Melanie's biweekly pay goes toward the couple's savings and to their separate allowances: 20 percent is Melanie's allowance, 20 percent is David's allowance, 20 percent is vacation savings, 20 percent emergency savings, and the last 20 percent is used for beer, wine, gifts to others, and meals out. She has set up an automatic deposit so that one-fifth of her salary goes into the separate accounts for each of these things. David's biweekly pay covers student loans, the mortgage, credit cards, groceries, and utilities. Melanie tried using Mint.com to keep track of their elaborate system but found that the personal-finance software wasn't accurately identifying the transfers between accounts. Now she just balances the checkbook twice a week online using her bank's Web site.
With this arrangement, David and Melanie have a lot of benefits of the Common Pot—feeling a sense of closeness and a shared financial mission—but without the one big drawback of feeling controlled. "It's given me personal freedom with my expenses while still being able to take care of my husband, our responsibilities to each other, and our home," Melanie says.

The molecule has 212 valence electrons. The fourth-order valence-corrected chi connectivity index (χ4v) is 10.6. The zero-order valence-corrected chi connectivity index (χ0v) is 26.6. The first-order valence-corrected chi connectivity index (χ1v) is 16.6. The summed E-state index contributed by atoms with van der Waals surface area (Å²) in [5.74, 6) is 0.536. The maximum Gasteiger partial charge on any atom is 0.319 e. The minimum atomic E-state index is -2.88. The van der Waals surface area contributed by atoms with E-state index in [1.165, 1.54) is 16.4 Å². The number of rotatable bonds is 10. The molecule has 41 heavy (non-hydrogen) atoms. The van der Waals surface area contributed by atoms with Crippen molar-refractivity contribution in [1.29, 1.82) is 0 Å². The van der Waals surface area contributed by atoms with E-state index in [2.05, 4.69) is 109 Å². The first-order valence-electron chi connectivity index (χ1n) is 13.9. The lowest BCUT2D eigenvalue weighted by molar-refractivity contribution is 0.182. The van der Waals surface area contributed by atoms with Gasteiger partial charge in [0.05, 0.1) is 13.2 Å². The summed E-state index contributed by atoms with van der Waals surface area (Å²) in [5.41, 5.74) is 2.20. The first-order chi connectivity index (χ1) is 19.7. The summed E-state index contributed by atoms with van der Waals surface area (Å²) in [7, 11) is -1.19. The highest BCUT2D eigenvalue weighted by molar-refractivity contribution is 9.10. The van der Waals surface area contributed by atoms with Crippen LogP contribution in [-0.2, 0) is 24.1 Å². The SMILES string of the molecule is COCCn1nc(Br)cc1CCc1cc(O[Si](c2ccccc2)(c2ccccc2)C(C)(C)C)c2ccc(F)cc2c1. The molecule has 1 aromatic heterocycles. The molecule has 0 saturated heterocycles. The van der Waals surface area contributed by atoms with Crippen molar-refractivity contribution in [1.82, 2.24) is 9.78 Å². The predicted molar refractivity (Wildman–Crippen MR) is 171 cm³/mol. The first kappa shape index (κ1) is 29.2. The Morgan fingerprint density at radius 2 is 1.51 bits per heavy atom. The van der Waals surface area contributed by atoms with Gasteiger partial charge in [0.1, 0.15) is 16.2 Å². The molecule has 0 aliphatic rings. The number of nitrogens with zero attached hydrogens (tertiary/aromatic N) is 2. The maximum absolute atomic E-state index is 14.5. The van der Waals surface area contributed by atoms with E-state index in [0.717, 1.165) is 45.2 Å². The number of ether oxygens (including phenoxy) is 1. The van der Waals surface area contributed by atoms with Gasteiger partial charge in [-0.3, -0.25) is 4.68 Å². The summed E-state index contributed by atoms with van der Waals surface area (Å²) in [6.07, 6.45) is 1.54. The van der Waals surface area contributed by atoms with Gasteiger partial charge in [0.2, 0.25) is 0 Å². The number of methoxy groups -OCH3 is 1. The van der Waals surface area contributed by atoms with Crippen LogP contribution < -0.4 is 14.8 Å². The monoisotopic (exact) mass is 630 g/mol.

I like the rough outlines of David and Melanie's arrangement, but I confess to having Betty Draper-ish spasms when I start thinking about how intricate their grapevine of accounts seems. My first instinct is to tear up my plans of economic independence and just chuck all my money into a Common Pot for Mike to manage. My big strong husband is so much better at math, after all!
However, there's an obvious way to pare down this method that would give us the psychological closeness of a Common Pot, but still allow us our teaspoon of autonomy. Mike and I could deposit both of our salaries into one account and have allowances shoot off into individual pots. This is an extremely simplified variation of what Melanie and David do—and it's easy-peasy enough to save me from the fainting couch.